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Axios reported last week that The New York Times Company would stop using third-party ad networks next year. Some industry watchers immediately cheered the move, arguing that it would boost consumer privacy, and they encouraged more publishers to do the same. This is not too surprising, given that many journalists and privacy activists portray the tech industry, especially leading digital ad platforms like Google and Facebook, as supervillains, undermining consumer privacy and stealing profits from the news media. But the reality is that it is not viable for many publishers to replicate what the publisher of the Times is doing, nor would it have much impact on consumer privacy.
The notion that The New York Times Company is improving privacy for its readers is pure illusion. The company is going to continue to deliver targeted ads to users. But instead of targeting ads to users based on profiles created by third-party ad networks, the company will be creating user profiles itself. It will then sell advertisers access to these readers based on specific audience segmentations, such as age, gender, education, and income. There is nothing wrong with this practice—consumers get access to content, publishers get ad revenue, and advertisers get more effective ads—but whether this profiling is done indirectly by an intermediary or directly by the publisher has little net impact on user privacy.
That does not mean there are no differences. Ad-supported news sites are serving a two-sided market—readers and advertisers—and while there will be little difference for readers, this switch will have a big impact on some advertisers. Third-party ad networks track users across multiple sites, whereas the publisher of Times would only be tracking users on its own. The former is useful to businesses with specialty audiences. For example, a local boutique clothing designer may only want to show ads to users who previously browsed its site or have shown interest in certain designers, rather than broadly targeting a specific demographic.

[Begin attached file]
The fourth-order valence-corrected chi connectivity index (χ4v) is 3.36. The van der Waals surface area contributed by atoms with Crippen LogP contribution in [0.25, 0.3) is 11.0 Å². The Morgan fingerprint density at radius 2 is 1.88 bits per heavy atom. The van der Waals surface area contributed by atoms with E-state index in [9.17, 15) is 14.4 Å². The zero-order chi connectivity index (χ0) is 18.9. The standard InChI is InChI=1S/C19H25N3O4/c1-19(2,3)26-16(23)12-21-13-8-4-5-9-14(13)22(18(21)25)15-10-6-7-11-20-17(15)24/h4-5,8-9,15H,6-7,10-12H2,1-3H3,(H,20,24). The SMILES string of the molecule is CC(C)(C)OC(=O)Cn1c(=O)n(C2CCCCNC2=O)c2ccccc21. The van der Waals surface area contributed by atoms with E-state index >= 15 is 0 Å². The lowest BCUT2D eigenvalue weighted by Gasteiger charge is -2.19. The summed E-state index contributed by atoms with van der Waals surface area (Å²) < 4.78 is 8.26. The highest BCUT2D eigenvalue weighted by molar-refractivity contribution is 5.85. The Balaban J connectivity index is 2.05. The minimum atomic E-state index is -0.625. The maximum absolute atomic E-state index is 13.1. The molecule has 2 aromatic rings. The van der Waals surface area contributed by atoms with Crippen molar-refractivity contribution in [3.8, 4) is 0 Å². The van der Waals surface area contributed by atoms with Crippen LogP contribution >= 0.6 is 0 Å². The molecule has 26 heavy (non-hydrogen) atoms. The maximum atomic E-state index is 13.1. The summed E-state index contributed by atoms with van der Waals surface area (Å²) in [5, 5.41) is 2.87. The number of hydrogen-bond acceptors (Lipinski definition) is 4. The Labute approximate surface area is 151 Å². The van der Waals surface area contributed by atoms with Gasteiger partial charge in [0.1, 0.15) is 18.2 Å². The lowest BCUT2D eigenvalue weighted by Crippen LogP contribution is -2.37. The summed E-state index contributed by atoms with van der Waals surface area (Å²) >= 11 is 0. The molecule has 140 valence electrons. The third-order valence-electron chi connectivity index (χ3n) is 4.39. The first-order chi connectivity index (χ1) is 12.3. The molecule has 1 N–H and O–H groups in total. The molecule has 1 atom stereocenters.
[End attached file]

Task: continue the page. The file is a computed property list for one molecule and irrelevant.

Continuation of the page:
Few other media companies, especially local news publishers, can follow in the footsteps of the publisher of the Times. As the publisher’s senior vice president of ad innovation stated, “This can only work because we have 6 million subscribers and millions more registered users that we can identify... [This] isn’t a path available for every publishers [sic], especially not local [sic] who don’t have the scale of resources for building from scratch.” Indeed, The New York Times Company already has built the infrastructure for direct ads sales, having cut off targeted ads from third-party ad networks for its European audience following the passage of the General Data Protection Regulation in 2018.
For most publishers, third-party ad networks are still an important source of revenue and attempts to limit or restrict them, including through new data protection laws, would undercut their business models. Recently, some privacy activists have tried to dispute this fact, pointing to a study last year that suggested publishers’ revenue might only increase by about 4 percent when using targeted ads compared to non-targeted ones. But other research has since come out refuting these conclusions. In the first randomized, controlled experiment on the subject, researchers found an average drop in revenue of 52 percent for publishers that did not use personalized ads. This aligned with multiple prior studies that also found targeted advertising performed significantly better than non-targeted advertising.
Ironically, many of the same people who (rightly) complain about the decline of the news industry are cheering on data protection rules that only allow the largest publishers and online ad networks to thrive. As Congress considers consumer data protection legislation this year, it should be careful to remain neutral and not give preference to one business model over another. The online ad industry continues to evolve in response to both regulatory and technology developments, and the goal should be to encourage more innovation that benefits consumers and businesses, including news media.